Can LeBron do the impossible and will his Cleveland Cavaliers to victory over the juggernaut that is the Golden State Warriors? Or is it just a matter of how many games that it will take the defending champion to finish off King James’ Cavs at this point?
Those questions will be answered when the Cavs and Warriors face off for the fourth consecutive year in the NBA Finals, beginning Thursday night (9 p.m. EST, ABC) at Oracle Arena in Oakland.
Once the matchup was set, the Westgate SuperBook in Las Vegas declared the Warriors as a mammoth -1,000 favorite to win the series, making the defending champs the largest Finals favorite in 16 seasons, as reported by odds hub Sportsoddshistory.com.
It’s hard to argue against those lopsided odds, either. Yes, one can argue that Golden State was aided by the absence of Houston Rockets point guard Chris Paul in the last two games of the Western Conference Finals, allowing the Warriors to come from a 3-2 deficit to win the series. On the other hand, it took a Herculean effort from King James (35.6 points, 9.2 rebounds and 7.6 assists in 42.6 minutes per game) over seven games against the Boston Celtics in the Eastern Conference Finals just to will the Cavs back into the Finals.
This could very well be the least-talented squad that James has every carried into the Finals, in this, his eighth straight appearance on the NBA’s grandest stage. If it took all of James’s might against a Celtics team playing without Kyrie Irving and Gordon Hayward, then one has to think that those Finals’ odds are spot on.
That, and King James, playing alongside then-high-scoring sidekick Irving, was only able to take one game from the Warriors in the 2017 NBA Finals, losing the series in five.
Off of LeBron’s sheer greatness and brilliance alone and fellow All-Star Kevin Love returning from the league’s concussion protocol, one would think that he can lead to Cavs to at least one win, or maybe two, in these Finals.
But even that could be pushing it, especially when the Warriors return to the Finals with their four All-Stars — Kevin Durant, Stephen Curry, Draymond Green and Klay Thompson — leading the way with no other NBA team having any answer for their third-quarter surges this year.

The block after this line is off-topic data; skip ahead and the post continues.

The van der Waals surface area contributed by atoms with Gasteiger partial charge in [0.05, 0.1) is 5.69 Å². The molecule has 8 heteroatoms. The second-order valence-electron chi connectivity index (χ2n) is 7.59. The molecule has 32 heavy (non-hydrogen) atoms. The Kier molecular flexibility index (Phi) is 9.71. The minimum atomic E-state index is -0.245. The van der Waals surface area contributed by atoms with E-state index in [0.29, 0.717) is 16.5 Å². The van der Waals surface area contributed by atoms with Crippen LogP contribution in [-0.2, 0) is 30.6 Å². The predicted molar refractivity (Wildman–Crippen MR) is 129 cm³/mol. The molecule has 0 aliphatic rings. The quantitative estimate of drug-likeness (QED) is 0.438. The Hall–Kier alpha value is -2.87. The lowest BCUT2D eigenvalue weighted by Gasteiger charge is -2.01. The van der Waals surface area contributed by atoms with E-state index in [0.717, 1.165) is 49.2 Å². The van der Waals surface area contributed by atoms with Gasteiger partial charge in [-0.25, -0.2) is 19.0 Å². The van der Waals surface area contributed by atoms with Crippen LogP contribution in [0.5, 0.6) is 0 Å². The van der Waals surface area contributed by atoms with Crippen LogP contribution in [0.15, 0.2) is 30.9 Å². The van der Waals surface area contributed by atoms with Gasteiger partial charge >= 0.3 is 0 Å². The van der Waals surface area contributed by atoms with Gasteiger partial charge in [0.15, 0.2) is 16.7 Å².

With the Warriors trailing the Rockets by 10 points at halftime of Game 7 on Monday night, Curry scored 14 of his 27 points in the third quarter to help power Golden State to the lead for good.
What’s even scarier for the Cavs is that they fell victim to the Warriors’ third-quarter onslaught in two meetings this past regular season, having been outscored by the defending champs in those periods. According to ESPN, the Warriors shot 51 percent, including 50 percent beyond the arc, in the third quarters from those games against Cleveland — both Golden State wins.
That, and KD is already eagerly anticipating going head-to-head with James as he did in last year’s Finals, which he was named the MVP of.
“Like this series, Trevor Ariza, PJ Tucker, James [Harden], [Chris Paul], they brought the best out of me,” Durant told ESPN on Monday night after Game 7 about how the Rockets’ key players pushed his play to another level. “They made me dig down deep as a player to figure this s**t out. That’s what you want. It might not be against the quote on quote the best player to ever play or the best player in the league all the time. But it’s just cool that every opportunity you step on the floor in the playoffs, the farther you go, somebody is going to challenge you.”
He added: “So, the next round is going to be LeBron James, somebody I can match up with. Somebody who is going to match up with me and just bring the best out of me. Just like I’ll probably bring the best out of him, and we’ll see what happens.”